Yet, SFC’s Black Student Union adviser Javan Brown said much of what the college is doing is being missed by the community because SFC’s intentions aren’t clear enough.
“As for Santa Fe College and what it’s doing, I think we need to be more deliberate, and I mean absolutely deliberate, in calling out in support to help Black students in the Black community,” Brown said.
While Broadie was keen on listening to the immediate needs of SFC’s students during the pandemic, he created several long-term programs during the past two years to circle back to his initial promises. These programs are part of three pillars he established to accomplish his goals.
The first pillar is creating a college-going culture throughout Alachua and Bradford County, Broadie said, which will be done through SF Achieve.
SF Achieve is a pre-college prep program launched in November 2021 where specialists work with all students in participating Gainesville high schools to guide them through the college process.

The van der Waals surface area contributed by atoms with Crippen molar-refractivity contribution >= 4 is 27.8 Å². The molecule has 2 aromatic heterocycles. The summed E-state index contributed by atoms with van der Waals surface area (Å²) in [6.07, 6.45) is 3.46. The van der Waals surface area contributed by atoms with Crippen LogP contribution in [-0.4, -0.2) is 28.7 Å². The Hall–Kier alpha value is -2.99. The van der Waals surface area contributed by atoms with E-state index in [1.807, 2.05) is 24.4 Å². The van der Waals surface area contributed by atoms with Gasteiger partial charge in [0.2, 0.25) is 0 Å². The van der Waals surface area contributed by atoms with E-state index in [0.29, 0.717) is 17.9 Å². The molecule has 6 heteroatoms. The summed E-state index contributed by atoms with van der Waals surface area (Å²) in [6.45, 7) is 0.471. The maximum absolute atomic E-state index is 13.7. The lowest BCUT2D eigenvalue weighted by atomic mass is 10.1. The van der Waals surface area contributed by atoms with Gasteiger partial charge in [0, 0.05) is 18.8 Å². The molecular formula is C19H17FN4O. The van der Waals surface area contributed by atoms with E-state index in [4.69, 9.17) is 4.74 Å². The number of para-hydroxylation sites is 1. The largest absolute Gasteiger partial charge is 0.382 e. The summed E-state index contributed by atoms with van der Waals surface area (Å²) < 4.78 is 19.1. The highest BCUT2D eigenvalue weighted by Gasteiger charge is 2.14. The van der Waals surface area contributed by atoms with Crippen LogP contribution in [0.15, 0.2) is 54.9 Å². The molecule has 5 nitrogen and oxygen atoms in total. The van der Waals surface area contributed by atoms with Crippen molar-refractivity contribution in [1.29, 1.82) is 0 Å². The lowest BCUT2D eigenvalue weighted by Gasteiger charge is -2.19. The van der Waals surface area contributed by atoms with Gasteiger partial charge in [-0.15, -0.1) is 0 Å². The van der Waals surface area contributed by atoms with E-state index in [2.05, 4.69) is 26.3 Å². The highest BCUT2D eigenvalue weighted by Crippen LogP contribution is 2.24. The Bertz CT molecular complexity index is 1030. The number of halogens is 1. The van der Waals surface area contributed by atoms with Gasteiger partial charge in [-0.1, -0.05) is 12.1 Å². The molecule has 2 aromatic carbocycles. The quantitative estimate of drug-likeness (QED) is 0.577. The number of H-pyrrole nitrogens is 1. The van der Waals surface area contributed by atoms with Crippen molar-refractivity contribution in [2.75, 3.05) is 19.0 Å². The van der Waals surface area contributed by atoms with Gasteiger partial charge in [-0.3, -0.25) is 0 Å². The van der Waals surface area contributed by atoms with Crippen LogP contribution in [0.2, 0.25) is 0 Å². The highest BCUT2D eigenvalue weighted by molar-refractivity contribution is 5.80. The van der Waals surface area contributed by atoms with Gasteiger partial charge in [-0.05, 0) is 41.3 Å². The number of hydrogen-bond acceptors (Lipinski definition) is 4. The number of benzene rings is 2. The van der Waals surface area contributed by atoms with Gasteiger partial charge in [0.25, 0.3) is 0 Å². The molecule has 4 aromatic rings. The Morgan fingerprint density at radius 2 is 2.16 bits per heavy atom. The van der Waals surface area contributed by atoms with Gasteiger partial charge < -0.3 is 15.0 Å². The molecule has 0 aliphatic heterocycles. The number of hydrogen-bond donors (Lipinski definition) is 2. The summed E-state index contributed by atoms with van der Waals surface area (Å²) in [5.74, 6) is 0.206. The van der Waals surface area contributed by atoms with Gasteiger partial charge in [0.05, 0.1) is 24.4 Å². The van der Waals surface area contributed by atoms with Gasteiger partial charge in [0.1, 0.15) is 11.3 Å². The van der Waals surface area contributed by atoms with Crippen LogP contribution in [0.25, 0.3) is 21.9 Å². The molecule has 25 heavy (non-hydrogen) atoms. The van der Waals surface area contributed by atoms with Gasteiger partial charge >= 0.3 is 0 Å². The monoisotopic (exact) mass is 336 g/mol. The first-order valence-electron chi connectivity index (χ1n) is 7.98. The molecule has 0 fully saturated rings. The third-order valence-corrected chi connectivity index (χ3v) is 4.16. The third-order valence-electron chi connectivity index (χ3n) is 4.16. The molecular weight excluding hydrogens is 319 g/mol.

Students that graduate as SF Achieve scholars and choose to attend SFC will receive a faculty member as their mentor and a book voucher for up to five semesters at SFC. Low-income students are also eligible to receive a scholarship that covers whatever financial aid does not.
David Durkee, SF Achieve specialist, was a first generation college student who didn’t know how to navigate the college process. Lack of resources can be a barrier to entry for some students, he said.
“The students that we're really looking for are those students that may not have made that jump to college due to a lack of resources or a lack of belief,” Durkee said. “Those are the ones we’re really excited to help.”
Broadie’s second area of focus is student success 一 a sector driven by scholarships.
During the 2021-22 academic year, the Santa Fe College Foundation approved 670 scholarship awards valued at about $1,627,000.
SFC has recently seen that a significant portion of its low-income students are attending school part-time because they often can’t afford a greater course load, Broadie said. Almost 60% of students at Santa Fe are part-time.
Increasing scholarship opportunities will hopefully increase the number of full-time students at SFC, Broadie said.